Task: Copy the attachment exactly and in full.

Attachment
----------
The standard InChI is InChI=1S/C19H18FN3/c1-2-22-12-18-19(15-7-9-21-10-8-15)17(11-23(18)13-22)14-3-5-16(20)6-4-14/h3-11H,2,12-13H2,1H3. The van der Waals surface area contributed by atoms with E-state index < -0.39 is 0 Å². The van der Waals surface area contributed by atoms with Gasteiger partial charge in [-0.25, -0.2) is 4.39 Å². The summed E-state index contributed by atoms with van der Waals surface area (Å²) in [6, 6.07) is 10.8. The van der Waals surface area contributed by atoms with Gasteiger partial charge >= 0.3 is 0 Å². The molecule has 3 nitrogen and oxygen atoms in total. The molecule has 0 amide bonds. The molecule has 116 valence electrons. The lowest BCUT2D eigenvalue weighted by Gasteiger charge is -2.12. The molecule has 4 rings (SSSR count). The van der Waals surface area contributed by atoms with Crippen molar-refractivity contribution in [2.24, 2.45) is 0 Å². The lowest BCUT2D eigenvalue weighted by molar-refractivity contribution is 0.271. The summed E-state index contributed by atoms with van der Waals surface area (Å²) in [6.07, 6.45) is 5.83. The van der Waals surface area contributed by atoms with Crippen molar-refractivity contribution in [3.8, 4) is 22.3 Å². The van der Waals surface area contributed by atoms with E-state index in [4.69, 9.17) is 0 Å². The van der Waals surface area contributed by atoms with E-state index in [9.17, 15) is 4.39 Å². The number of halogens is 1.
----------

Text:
The standard InChI is InChI=1S/C19H18FN3/c1-2-22-12-18-19(15-7-9-21-10-8-15)17(11-23(18)13-22)14-3-5-16(20)6-4-14/h3-11H,2,12-13H2,1H3. The van der Waals surface area contributed by atoms with E-state index < -0.39 is 0 Å². The van der Waals surface area contributed by atoms with Gasteiger partial charge in [-0.25, -0.2) is 4.39 Å². The summed E-state index contributed by atoms with van der Waals surface area (Å²) in [6, 6.07) is 10.8. The van der Waals surface area contributed by atoms with Gasteiger partial charge >= 0.3 is 0 Å². The molecule has 3 nitrogen and oxygen atoms in total. The molecule has 0 amide bonds. The molecule has 116 valence electrons. The lowest BCUT2D eigenvalue weighted by Gasteiger charge is -2.12. The molecule has 4 rings (SSSR count). The van der Waals surface area contributed by atoms with Crippen molar-refractivity contribution in [2.24, 2.45) is 0 Å². The lowest BCUT2D eigenvalue weighted by molar-refractivity contribution is 0.271. The summed E-state index contributed by atoms with van der Waals surface area (Å²) in [6.07, 6.45) is 5.83. The van der Waals surface area contributed by atoms with Crippen molar-refractivity contribution in [3.8, 4) is 22.3 Å². The van der Waals surface area contributed by atoms with E-state index in [4.69, 9.17) is 0 Å². The van der Waals surface area contributed by atoms with E-state index in [9.17, 15) is 4.39 Å². The number of halogens is 1.